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Keeping The Public In The Dark — By Tommy Purser

As a general rule, I don’t typically raise public objections when our local elected officials violate the Georgia Open Meetings/Open Records Law (Georgia Code 50-18-70) but on some occasions my patience gets pushed.
That happened at the December meeting of the Jeff Davis County Commission when the commissioners invited a member of the general public to talk with them during a closed meeting (known to elected officials by the euphemism “executive session”). That person, a county employee, was allowed into the meeting while the rest of the public, including me, were asked to cool our heels in the hallway well beyond hearing distance of the meeting.
It’s not the first time that’s happened with one of our elected bodies. A few months ago, the Hazlehurst City Council went into closed session to discuss “real estate” and invited a member of the general public (who was interested in buying the real estate in question) into their closed meeting while everyone else had to remain in the meeting room out of earshot of the closed meeting.
As one person put it to me, “That was a flagrant violation of the open meetings act.” I agreed. But I wasn’t at that meeting so I let it slide. That turned out to be unfortunate.
Let me be clear about this. The Georgia Open Meetings Act does not give any agency subject to the act the right to invite people into their closed meetings. The law is clear on that:
“…. executive sessions shall be permitted for: ….(2) Meetings when discussing or deliberating upon the appointment, employment, compensation, hiring, disciplinary action or dismissal, or periodic evaluation or rating of a public officer or employee or interviewing applicants for the position of the executive head of an agency. This exception shall not apply to the receipt of evidence or when hearing argument on personnel matters, including whether to impose disciplinary action or dismiss a public officer or employee or when considering or discussing matters of policy regarding the employment or hiring practices of the agency. The vote on any matter covered by this paragraph shall be taken in public and minutes of the meeting as provided in this chapter shall be made available. Meetings by an agency to discuss or take action on the filling of a vacancy in the membership of the agency itself shall at all times be open to the public as provided in this chapter;”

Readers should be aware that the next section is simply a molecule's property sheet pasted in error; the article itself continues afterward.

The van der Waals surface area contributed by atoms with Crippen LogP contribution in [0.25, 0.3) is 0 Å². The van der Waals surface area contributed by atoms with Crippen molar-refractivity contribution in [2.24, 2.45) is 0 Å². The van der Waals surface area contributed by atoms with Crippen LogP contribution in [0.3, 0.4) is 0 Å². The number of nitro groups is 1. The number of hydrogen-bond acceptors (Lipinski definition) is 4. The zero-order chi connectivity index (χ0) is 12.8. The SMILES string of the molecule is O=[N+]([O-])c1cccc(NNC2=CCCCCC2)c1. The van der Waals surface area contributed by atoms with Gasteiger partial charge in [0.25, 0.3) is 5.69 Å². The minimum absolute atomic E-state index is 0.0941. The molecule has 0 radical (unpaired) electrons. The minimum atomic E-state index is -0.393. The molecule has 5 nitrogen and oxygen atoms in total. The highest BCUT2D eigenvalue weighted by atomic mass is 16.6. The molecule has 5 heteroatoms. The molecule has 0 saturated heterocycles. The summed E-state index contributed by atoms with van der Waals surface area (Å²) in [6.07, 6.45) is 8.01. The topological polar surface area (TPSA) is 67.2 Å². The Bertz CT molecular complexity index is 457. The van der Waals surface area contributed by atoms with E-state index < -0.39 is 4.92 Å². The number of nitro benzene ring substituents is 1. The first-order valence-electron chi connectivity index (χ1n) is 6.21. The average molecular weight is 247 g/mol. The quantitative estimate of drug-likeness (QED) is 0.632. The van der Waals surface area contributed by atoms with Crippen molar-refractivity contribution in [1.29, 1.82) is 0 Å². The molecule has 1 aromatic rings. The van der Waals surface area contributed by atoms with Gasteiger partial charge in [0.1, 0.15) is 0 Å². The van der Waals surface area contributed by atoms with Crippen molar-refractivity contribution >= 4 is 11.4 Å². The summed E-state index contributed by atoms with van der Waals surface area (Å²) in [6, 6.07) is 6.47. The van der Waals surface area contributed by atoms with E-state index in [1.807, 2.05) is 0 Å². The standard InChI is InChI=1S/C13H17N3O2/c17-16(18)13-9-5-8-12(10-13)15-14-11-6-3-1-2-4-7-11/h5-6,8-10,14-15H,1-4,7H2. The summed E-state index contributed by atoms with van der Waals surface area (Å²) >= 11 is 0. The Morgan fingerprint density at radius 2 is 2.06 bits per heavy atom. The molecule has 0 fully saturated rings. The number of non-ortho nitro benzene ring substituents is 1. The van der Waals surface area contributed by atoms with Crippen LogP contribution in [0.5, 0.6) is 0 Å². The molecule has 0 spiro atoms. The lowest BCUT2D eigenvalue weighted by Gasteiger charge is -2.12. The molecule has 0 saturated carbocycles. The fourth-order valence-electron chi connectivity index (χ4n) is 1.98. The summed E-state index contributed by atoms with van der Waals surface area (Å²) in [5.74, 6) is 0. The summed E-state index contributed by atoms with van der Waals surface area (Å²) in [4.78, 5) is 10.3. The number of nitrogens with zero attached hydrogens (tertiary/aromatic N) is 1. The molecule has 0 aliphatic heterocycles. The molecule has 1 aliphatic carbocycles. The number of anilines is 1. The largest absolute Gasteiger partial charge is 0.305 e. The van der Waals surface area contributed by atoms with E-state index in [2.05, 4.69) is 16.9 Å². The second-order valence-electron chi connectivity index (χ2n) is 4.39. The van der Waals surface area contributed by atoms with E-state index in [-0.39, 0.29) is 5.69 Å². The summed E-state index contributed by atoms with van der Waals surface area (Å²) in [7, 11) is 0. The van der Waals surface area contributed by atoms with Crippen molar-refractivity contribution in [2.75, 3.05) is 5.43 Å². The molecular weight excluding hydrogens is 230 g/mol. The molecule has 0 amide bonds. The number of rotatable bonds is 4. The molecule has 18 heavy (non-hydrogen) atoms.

There are a couple of phrases in that verbatim recitation of that portion of the law that need emphasis:
1. “when discussing or deliberating” and,
2. “This exception shall not apply to the receipt of evidence or when hearing argument on personnel matters….”
In their zeal to keep the public in the dark about how they are conducting the public’s business, elected officials love to cite “personnel matters” as a reason for closing their meetings to the public. “Personnel matters” can cover a wide range of topics, including “receipt of evidence” or “hearing argument” even though those are specifically excluded by the Georgia Open Meetings Act.
When the Georgia Legislature first decided to make an open meetings/open records act part of Georgia law, they did so at the insistence of the Georgia Press Association. I was serving on the Georgia Press Association Board of Directors at that time. That was a long time ago but not long enough for me to forget the intent of the legislation we helped create.
The late Denmark Groover of Macon was one of the principal participants in crafting that legislation when he served in the Georgia House of Representatives. He explained the wording in the law by saying elected bodies were like a jury in a legal case. All the evidence is heard in open court and then the elected officials (the jury) retire to “discuss and deliberate” the matter in private.
And, as a side note, most of our local elected officials subscribe to the belief that they are REQUIRED to go into closed session to discuss anything that has to do with personnel. That’s not true. They CAN go into closed session but they don’t HAVE to.
The intent of the Georgia Open Meetings/Open Records Act is to allow the public to know what’s going on with their business. I wish more elected officials would honor that intent.

2 Comments

  1. Andrea Lynn White Brooks on February 14, 2024 at 5:27 pm

    Well, well… It appears as though Jeff Davis County NOT ONLY violates CIVIL rights and laws… SMH! I expected better from a community that seems to have had this problem in the past….

  2. Andrea Lynn White Brooks on February 14, 2024 at 5:28 pm

    It appears as though… No changes are gonna get made this way…

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